*Thanks to Theatr Iolo for inviting us to see the show in exchange for this review.
You know that old saying about how young children much prefer playing with the boxes their Christmas and birthday presents come in, rather than the toys themselves? The reason people say it so much is because it’s so true. A big cardboard box can be anything you want it to be – a boat, a table, a hiding place – and that’s exactly the starting point for Boxy and Sticky, a brilliant new children’s theatre production for two to five-year-olds from Cardiff-based Theatr Iolo.
Created and directed by Sarah Argent – who was also behind Theatr Iolo’s Luna and Out Of The Blue, two highly-acclaimed shows for young children and babies respectively – this production perfectly captures the minds of young children when they are left to play freely and their imaginations to run wild.
From the moment we enter the studio theatre at Cardiff’s Chapter Arts Centre, it’s clear the company have thought hard about how best to make sure its target audience do not feel intimidated by what for many could be their first experience of theatre. There’s a big space for buggies at the back of the auditorium for a start, and instead of formal seating, young children are invited to sit on large cushioned mats right in front of the stage area. This was perfect for me and my three children, aged 5, 3.5 and one, as it meant baby had room to wriggle about, rather than being sat on my lap for 45 minutes, and there was no chance of my children’s views being obscured by adults being sat in front of them.
As we enter, we are greeted by Ceri Elin, who plays the Sticky of the show’s title, already sat on stage dressed in sparkly shoes and a gorgeous red frock that my daughter thought was simply wonderful. She gently smiles and chats warmly to the children and before we know it the show has started. She discovers a large stick and holds our attention for several minutes as she plays with it – before we hear some knocking from inside a large cardboard box at the side of the stage. It turns out Sticky has forgotten she was supposed to be playing hide and seek and her play-partner (played by Kevin Lewis, who is also Theatr Iolo’s artistic director) has been hidden away in the box all this time.
The two nickname each other Sticky and Boxy on account of the items they are playing with, and embark on a series of make-believe adventures that see them having a dinner party that descends into a food-fight, sailing on a boat that gets overturned in a storm, using the boxes as drums to create a musical masterpiece, and Sticky using the stick as a magic wand to transform Boxy into a series of animals and other objects. The children thought this last one was especially hilarious. My two eldest, and several of those around me, were laughing so hard their bodies were shaking. However the games soon descend into squabbles when Sticky feels Boxy is not playing by the rules. You can see the parents in the room smirking in recognition at this point, and it reminded me of how my two eldest can be best friends one minute, worst of enemies the next.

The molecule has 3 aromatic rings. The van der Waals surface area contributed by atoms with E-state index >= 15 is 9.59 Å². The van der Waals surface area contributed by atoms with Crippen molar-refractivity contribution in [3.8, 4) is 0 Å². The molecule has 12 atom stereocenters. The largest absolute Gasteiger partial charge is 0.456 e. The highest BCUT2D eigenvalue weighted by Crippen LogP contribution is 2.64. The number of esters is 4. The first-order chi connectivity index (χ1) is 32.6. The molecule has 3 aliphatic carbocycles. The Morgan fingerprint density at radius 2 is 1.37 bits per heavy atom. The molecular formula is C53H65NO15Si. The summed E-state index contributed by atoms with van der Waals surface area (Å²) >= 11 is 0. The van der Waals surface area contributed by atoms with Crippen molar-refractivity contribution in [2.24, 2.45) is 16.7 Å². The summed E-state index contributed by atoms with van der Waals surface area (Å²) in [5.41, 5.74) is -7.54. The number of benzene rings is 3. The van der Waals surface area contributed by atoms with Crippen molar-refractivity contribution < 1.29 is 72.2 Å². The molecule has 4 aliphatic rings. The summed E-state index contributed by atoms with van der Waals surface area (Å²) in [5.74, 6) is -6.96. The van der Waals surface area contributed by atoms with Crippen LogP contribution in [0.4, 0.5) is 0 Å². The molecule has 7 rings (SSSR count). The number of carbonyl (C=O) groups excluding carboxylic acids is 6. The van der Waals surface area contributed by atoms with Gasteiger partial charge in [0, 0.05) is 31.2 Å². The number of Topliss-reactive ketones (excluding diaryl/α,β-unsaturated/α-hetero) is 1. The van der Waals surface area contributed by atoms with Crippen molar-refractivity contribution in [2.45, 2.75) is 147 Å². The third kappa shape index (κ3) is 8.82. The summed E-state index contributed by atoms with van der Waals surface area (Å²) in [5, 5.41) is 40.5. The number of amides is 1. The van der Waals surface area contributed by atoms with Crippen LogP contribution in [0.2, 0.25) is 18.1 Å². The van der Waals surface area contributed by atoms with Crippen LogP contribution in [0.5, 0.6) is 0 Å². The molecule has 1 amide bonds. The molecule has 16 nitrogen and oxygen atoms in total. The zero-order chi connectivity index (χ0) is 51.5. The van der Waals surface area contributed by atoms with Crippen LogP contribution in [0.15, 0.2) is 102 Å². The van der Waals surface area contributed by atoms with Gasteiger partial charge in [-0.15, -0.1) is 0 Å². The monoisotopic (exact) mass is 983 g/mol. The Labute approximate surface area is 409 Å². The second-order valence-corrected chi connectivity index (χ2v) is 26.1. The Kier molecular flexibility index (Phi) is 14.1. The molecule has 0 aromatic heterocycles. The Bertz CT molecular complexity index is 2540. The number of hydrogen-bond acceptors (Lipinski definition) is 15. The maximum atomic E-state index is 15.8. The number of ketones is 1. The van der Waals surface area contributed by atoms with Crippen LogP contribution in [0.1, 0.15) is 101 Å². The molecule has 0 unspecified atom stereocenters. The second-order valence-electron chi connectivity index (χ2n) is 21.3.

There was a heart-warming twist at the end of the show, which I didn’t see coming. I don’t want to spoil it for those of you who may also be going along, but it was a lump-in-throat moment for me. It was a reminder for us as parents that although the nonsensical rules and being asked to play the same game a thousand times may sometimes test our patience, a young child’s imagination is so very precious and the games they play so enchanting, we should treasure these times before they are gone.
After the show, the young audience members were invited to stay and play for 20 minutes or so in an imaginative, informal workshop based on elements of the show. My two had great fun playing with boxes and re-enacting some of the scenes from the show. As we left the auditorium, the little ones were given the chance to draw a picture on a giant canvas created with cardboard boxes. We were the first audience to see the show, but I can only imagine what a wonderful collective art work this will be by the end of the week.
It’s testament to Theatr Iolo that getting my children to come home was nigh-on mission impossible. They were so inspired and captivated by it all that they really didn’t want to leave the giant boxes they were decorating and playing in, and chatted non-stop about what they had seen on the way home.
I spoke to Sarah Argent after the show and she said that they are hoping to tour the production in the future, as well as working with schools to introduce theatre to those who might not always have access to it. This is the perfect introduction to theatre for pre-schoolers, as well as being a reminder that you don’t need expensive toys when you have an imagination to play with instead. My children do a lot of imaginative playing anyway, but this made me want to encourage them to do a whole lot more. Well done Theatr Iolo for a heart-warming, funny and inspiring piece of theatre for young children. We loved it!
Boxy and Sticky is at Chapter Arts Centre, Cardiff on Wednesday 1st, Thursday 2nd, and Monday 6th April at 11am and 3pm. Tickets cost £7. For more information, contact the box office on 029 2030 4400 or visit www.chapter.org 029 20 304400.
Have you seen my blog post on 50+ things to do in and around Cardiff this Easter holidays?
Disclaimer: We were given complimentary tickets for this show for the purposes of an honest review. A version of this review also appears on www.theatre-wales.co.uk